Besides, photographers have always found ready patrons in the media. This is especially true for India, where almost all the well-known names have been more or less associated with the mediaprint or videoat some point of their career or the other. Raghu Rai has worked for The Statesman, Kolkata during his early days, Ryan Lobo still makes films for Discovery, Animal Planet, PBS and several other television networks. Ram Rahman has been freelancing for various newspapers in America, Pablo Barthelemey has his own blog and he fashions himself more as a photo-journalist in search of human stories more than anything else. Gigi Scaria and Ryan Paul Lobo are perhaps the only exceptions to the rule. Hence, in one sense, all of them enjoy a ready and burgeoning domestic as well as an international market.
While planning this issue, we at ART news & views were in for a surprise. A random search on the auction performance of Indian origin artists at artprice.com threw up just two results as under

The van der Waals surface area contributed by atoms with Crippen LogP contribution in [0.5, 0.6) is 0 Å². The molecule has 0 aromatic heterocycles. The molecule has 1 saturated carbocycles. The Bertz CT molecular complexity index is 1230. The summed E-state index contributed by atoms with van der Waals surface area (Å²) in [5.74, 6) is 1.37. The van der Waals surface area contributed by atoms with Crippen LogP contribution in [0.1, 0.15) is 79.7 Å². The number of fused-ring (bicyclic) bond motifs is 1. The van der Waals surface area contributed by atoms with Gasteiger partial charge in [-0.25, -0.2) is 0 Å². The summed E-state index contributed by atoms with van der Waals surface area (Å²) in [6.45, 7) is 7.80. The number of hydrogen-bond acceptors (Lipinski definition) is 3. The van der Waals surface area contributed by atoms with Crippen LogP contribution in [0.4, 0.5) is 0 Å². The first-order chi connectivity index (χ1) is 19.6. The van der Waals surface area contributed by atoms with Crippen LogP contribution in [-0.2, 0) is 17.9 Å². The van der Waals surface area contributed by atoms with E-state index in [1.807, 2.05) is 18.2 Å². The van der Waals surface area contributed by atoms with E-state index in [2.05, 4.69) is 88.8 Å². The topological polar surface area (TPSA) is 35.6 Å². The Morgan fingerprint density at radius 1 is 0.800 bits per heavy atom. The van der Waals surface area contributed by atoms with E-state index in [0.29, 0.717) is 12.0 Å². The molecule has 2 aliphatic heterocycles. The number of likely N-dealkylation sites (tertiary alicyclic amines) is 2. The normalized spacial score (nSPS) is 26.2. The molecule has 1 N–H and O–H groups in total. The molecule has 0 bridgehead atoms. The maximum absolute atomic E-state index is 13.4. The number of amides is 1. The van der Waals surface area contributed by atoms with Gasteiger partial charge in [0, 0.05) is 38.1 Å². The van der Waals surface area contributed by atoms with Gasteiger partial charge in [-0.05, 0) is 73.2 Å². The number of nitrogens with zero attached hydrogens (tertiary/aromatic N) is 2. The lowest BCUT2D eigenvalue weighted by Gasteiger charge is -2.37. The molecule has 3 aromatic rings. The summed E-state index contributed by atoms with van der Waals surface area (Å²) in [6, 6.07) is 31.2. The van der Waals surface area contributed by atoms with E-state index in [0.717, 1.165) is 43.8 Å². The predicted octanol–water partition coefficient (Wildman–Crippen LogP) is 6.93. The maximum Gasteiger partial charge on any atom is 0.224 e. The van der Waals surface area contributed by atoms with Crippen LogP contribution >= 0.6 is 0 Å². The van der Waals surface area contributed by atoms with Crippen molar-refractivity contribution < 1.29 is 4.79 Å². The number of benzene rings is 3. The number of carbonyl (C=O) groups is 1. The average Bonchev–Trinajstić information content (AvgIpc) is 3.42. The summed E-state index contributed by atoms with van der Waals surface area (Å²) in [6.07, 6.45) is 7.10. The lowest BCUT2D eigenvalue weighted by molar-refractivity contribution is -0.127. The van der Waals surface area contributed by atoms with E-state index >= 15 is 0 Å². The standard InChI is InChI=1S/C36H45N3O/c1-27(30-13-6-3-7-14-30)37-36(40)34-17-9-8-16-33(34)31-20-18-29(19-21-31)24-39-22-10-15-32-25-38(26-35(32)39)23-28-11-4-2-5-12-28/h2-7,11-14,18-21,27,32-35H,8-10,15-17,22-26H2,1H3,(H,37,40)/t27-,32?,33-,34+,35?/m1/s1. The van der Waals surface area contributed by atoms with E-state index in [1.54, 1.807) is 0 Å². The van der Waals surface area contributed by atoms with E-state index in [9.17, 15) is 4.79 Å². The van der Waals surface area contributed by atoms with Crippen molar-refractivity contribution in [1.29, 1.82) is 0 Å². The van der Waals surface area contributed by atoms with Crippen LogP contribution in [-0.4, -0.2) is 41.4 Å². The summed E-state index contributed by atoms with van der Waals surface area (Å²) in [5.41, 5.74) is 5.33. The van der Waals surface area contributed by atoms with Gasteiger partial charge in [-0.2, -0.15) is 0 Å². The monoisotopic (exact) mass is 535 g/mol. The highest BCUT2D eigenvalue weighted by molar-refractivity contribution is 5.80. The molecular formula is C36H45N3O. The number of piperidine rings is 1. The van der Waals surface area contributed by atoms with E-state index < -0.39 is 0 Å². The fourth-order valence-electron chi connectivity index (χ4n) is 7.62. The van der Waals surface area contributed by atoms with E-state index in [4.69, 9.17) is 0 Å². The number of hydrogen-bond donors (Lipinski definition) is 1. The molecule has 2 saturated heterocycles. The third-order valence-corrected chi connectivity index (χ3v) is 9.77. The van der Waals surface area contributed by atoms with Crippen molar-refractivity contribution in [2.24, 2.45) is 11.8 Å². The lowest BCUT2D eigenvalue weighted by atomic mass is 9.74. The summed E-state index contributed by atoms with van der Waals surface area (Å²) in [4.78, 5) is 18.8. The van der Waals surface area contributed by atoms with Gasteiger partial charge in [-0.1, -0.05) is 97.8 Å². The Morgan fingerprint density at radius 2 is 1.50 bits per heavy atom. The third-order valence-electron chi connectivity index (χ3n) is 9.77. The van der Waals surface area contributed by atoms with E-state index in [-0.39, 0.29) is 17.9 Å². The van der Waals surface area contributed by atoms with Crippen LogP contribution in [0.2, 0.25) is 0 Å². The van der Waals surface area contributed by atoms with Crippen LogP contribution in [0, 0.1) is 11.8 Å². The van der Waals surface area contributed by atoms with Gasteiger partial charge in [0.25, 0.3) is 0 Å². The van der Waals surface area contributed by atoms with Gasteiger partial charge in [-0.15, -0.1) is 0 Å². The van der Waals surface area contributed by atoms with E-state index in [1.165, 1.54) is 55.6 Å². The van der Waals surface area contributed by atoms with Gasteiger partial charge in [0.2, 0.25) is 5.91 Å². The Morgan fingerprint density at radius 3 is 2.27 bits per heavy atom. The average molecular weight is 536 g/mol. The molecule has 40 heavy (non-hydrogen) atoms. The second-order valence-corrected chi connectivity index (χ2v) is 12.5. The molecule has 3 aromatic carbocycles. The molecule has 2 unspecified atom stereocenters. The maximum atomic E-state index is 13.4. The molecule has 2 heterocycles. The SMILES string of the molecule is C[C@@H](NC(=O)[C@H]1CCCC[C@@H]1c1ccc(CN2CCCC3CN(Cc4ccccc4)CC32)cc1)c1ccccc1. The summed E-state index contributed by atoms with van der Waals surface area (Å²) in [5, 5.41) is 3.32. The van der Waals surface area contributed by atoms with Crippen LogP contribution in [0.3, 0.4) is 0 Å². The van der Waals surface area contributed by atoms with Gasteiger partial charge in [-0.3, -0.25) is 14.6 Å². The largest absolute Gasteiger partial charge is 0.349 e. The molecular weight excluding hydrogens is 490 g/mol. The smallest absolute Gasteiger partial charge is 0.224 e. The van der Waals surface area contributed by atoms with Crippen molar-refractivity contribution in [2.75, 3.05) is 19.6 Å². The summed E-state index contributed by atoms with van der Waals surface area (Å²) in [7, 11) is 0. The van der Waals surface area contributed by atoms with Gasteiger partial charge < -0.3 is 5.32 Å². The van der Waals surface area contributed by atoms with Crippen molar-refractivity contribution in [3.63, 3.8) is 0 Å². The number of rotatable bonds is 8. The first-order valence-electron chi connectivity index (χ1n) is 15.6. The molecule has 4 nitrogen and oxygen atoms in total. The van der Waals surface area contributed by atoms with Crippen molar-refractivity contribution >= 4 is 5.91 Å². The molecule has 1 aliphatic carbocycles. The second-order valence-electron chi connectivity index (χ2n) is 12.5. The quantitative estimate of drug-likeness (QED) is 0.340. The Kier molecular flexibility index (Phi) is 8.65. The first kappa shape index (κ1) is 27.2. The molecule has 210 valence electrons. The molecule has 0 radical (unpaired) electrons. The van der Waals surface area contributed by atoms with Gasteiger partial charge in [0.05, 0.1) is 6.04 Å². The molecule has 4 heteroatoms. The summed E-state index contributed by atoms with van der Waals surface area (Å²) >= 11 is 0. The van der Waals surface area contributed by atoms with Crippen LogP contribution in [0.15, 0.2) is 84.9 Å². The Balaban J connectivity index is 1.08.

Ryan Paul Lobo, Sonya's Wedding, Sale date: January 10, 2007, Hammer price: Euro 522. $745, Estimate: Euro 500-700, Artcurial (SVV) Paris sold it. The original photograph was dated 2005.
And the second result
Ram Rahman, The Assassination of Trotsky, Ernakulam, Coyoacan, Sale date: March 12, 2007, Hammer price: Euro 2,700/ $3953, Estimate: Euro 2900-3800
It was again sold by Artcurial (SVV), Paris. And the original photomontage was made in 2007 itself.
No Raghu Rai, we wondered! But it was true. Rai held his latest international exhibition in London last year. And in an interview to The Observer, said, “but it's fulfilling to know one is going deeper into the layers of complexity of my country … I like being among my own people. I merge with them. I don't carry camera bags, I don't wear stylish clothes. I have one camera with a zoom lens so I am not alarming people; no one is saying, 'Here comes a photographer!'" That is so typical of Rai and his way of functioning, which rests almost on the verge of simplicity. No talk of auctions, of money or of the market ever comes into the conversation. Yet, this man 'Championed in the west by Henri Cartier-Bresson… joined Magnum Photos in 1977 and went on to judge the World Press Photo Awards from 1990 to 1997'.